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Wednesday 9 July , by Ruth Masliyah. The proposal for the legalization of prostitution and the establishment of co-op brothels for the Winter Olympics in Vancouver has sparked a heated debate. Although the goal of these brothels is to improve the safety and security of sex workers, legalizing prostitution is not adequate to ensure the safety of sex workers. Rather, it will encourage the systemic and oppressive values and practices prostitution is rooted in, and will only increase the safety of sex-trade profiteers.
One panelist argued that legalized prostitution would not reduce the harm or trauma inflicted on women in the sex trade. We hold that legalizing prostitution in Vancouver will not make it safer for those prostituted, but will merely increase their numbers. The main criticism against the proposition is that it will not ensure the safety of sex workers but, instead, will promote human trafficking, pushing more vulnerable women into the sex trade.
The demographics of sex workers also raise important questions regarding the legacy of colonialism and the overrepresentation of Native women in prostitution. The experience of marginalization, poverty, diminished status in society, and sexual abuse in catastrophic proportions makes First Nations children prone to becoming victims of the sex industry. AWAN also criticized the legalization of brothels for perpetuating the oppression of women and effectively legitimizing the forms of abuse that lead women into prostitution.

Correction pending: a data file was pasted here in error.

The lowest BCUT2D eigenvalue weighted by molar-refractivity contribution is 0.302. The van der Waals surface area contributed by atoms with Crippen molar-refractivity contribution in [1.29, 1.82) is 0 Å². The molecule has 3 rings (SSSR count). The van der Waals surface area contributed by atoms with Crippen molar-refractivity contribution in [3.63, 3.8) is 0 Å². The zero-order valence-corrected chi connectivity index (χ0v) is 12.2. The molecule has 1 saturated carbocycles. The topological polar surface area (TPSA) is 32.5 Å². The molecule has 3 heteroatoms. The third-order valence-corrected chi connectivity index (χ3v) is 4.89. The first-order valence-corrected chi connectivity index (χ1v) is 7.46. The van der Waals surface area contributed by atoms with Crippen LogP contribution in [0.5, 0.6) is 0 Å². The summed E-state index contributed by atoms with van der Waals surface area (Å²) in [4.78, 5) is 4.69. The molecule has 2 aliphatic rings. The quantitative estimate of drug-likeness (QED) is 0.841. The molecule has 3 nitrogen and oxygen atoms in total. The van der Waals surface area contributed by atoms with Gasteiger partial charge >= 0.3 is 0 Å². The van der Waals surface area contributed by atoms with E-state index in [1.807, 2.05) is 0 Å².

It is the duty of the policy-makers to protect these vulnerable women from the profiteers of human trafficking and the sex trade. A detailed examination of the social structures, systematic values, and government policies that exacerbate the sex trade is an essential first step. This effort has to be followed-up by an increase in the resources devoted to address the factors that oppress and force women into prostitution, and to increase their socio-economic status.
Canada can do better than legalizing prostitution- it must help marginalized women to make a living without putting their mental or physical selves at risk. Critiques Culture Livres. Soutenir le Journal. Ruth Masliyah is a social worker in Montreal. Je donne. Agissez maintenant! CC ] Design web.